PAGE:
Cooling Down in the Luberon

Cooling Down in the Luberon

July 2017
Provence, France

Interested in a Music and Markets Tour? We’d love to hear from you!
Why not join us on our newest tour in September – Bordeaux and Dordogne

In search of a cool escape, we’ve booked a night at a B & B north of Aix, pre-requisites: a pool and air conditioning! Passing the iconic Provençal village of Gordes on the way, we look forward to returning for dinner – it’s the closest village of any size near Les Jardins d’Eleusis, the B & B we’ve found. We meet the friendly owners, spend an hour or so by the pool, join them and the other guests for an aperitif, then wind our way back on the narrow country roads to Gordes. One of the most well-known Luberon villages, Gordes is often a victim of its own popularity: wall-to-wall visitors, full parking lots and fully booked restaurants and hotels making it difficult to enjoy. But this evening in early July, just a few folks wander the lanes, and a table’s available in the most popular restaurant with views across the valley. La Trinquette, we learn, means to toast – as in “cheers”! And cheered we are, sipping a local rosé along with a delicious dinner, as the lights twinkle on below.Crowned with a massive chateau, hovering over the pale stone homes tumbling below, Gordes is deserving of its award as one of France’s Plus Beaux Villages. It’s a pleasure to leisurely walk through quiet squares and lanes on our way back to the car.
Today will be another scorcher, but it begins with a light sprinkle. We shelter under the broad overhang on our private terrace and get a good start to the day with an abundant breakfast, brought to us on a tray by Stephanie, our hostess, then walk to the nearest hamlet, Murs. From the top we look out over the surrounding fields, peer across the rooftops, take in the immaculate garden of a private chateau, and check out the ancient stone homes, some adorned with old farm implements. It’s lavender season, and that’s one of my must-sees on this jaunt. We’ve read that the nearby village of Lioux boasts a few fields, and a spectacular setting beside a towering cliff, and when we track down the field, we just stand there, letting the fragrance and the beauty flow over us. Walking through the village, we don’t see a soul…but DO spy a few photo-worthy corners. The door to this ivy-covered church is open and we pause in the quiet space before snapping the town hall…where IS everybody? Maybe it’s just a film set?
On the way to Joucas, our next stop, we find another purple expanse then move along to the village since it’s lunch time.
Sculptors have left their mark in Joucas…from the parvis of the church to the vineyards and orchards below. An atelier is tucked beside a lane – keep walking, what we will find next? The stone paths are almost as intriguing as the houses lining them.
Hostellerie des Commandeurs is the most popular place in town, with an inviting terrace – beside a VERY inviting pool. Can we dive in after lunch?  Snails starts us off, and we both choose the fish of the day for our main course. Of course I can’t resist a Café Gourmand for dessert! Our next stop may be the most touristed in Provence today – the crush of huge buses dwarfing a string of crawling cars makes it almost impossible to see. What a difference from the quiet villages we’ve paused at earlier!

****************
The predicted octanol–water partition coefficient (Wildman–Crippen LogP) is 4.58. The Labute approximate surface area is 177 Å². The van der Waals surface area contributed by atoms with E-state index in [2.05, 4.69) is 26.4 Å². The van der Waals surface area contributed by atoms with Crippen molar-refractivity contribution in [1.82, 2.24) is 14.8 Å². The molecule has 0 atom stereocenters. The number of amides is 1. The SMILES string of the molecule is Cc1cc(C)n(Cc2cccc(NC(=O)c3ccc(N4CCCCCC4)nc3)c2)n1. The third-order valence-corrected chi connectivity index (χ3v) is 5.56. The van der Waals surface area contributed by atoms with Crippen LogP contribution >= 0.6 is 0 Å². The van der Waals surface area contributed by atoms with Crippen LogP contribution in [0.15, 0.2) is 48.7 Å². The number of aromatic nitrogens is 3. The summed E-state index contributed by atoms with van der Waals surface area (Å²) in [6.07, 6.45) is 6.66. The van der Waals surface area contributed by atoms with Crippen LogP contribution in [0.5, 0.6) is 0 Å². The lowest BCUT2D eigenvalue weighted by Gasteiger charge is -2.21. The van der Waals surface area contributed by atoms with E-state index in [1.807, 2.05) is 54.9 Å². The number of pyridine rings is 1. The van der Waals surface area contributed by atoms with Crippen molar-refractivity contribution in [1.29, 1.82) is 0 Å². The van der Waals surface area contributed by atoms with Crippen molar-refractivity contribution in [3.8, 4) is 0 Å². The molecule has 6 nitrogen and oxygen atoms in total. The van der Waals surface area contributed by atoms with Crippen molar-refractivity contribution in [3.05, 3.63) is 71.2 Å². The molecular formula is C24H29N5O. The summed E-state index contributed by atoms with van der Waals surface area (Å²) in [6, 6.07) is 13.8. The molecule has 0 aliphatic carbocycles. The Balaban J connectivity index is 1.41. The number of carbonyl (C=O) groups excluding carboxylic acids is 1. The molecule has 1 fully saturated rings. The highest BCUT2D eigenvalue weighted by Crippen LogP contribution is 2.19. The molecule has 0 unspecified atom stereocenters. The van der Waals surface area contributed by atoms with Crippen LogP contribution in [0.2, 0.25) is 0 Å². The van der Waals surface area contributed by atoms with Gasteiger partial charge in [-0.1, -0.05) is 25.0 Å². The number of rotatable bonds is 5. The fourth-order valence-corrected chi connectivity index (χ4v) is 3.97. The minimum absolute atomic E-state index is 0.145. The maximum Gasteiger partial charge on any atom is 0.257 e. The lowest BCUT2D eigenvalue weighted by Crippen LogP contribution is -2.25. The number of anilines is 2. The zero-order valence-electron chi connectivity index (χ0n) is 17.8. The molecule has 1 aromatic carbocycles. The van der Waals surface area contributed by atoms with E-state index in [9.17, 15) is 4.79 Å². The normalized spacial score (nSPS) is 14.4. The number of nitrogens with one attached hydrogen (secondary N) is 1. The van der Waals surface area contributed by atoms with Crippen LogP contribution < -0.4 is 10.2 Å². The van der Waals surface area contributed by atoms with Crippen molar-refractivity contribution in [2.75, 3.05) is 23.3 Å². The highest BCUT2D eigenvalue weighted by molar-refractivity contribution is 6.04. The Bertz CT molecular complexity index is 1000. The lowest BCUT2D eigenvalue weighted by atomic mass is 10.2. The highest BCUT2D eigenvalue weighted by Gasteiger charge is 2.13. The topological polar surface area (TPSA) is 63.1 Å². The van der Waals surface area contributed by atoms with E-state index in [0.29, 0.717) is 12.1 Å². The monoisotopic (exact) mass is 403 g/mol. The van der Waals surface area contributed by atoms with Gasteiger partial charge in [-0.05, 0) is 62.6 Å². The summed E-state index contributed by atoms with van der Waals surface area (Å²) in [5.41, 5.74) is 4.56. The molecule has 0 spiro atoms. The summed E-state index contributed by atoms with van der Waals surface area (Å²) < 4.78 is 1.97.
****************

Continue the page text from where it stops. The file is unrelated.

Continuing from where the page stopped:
It’s the lavender that we, and hundreds of others want to view….we had planned to walk the significant distance from the parking area to the Abbaye de Senanque and it’s signature purple fields, but I chicken out and stay by the car, parked up a hill heading out of the valley, and leave the photo op to Kirk. Yes, it’s gorgeous, but definitely spoiled by the out-of-control buses and crowds on a summer Sunday.
And our next stop is not much better… Fontaine de Vaucluse, home of the mysterious source of the rushing river flowing through town and into the region,proves to be another popular Sunday destination. You’d think that all that water would make it cooler, but I’m nearly fainting from the heat by the time we climb the hill leading to the source….and thinking that I’ll get closer to the chilly stream on our way back down. Aaaaah……I think we’ll stick to lesser-known villages on summer weekends from now on!



A Luberon Experience

A Luberon Experience

Monday, May 13, 2013 
Delights in the South of France

Interested in a Music and Markets Tour? We’d love to hear from you!  Join us on a summer tour on the Amalfi Coast, in Provence, or in Amsterdam/Belgium.

Our fellow Slow Travel Tours members, Charley and Kathy Wood, have invited us to join them for a day of their Luberon Experience tour, and it’s just a gorgeous day to explore this enticing area with them. 

We’re staying in Lourmarin for a couple of nights, and buzz by the elegant chateau on our way to meet the Woods in Bonnieux.

After zig-zagging our way up and over the Combe de Lourmarin, we come out above the valley and snake down through upper-town Bonnieux to meet Charley at the Clos de Buis below, which they’ve filled with Luberon Experience guests for the week.
Several of the group are hiking with Kathy across the valley to Lacoste, crowning the opposite hill, and we’ll meet them there later.

Our first stop is the peaceful Abbaye St. Hilaire, where Charley points out the WC – carved into the adjacent cliff!

The Abbey, with origins in the 1300s, was abandoned for decades, and is now being slowly and carefully restored by a family who is also living there.


We enjoy the views of farms below and cliffside gardens,

then pile back into the cars to meet the rest of the group in Lacoste, where we begin our tour above the town at the chateau, now used as an exhibition venue, that was the former abode of the Sade family…

yes, THAT Marquis was chased out of  THIS town and imprisoned in the Bastille. Across the valley you can see Bonnieux to the right.

Beyond the sculpture, gleaming white-topped in the distance, is Mont Ventoux, a yearly fixture on the Tour de France.

Kathy shares the history of this now quiet and peaceful place, and we walk down through the town, which is mostly inhabited by students and faculty of the Savannah College of Art and Design… not even a bakery is here any more.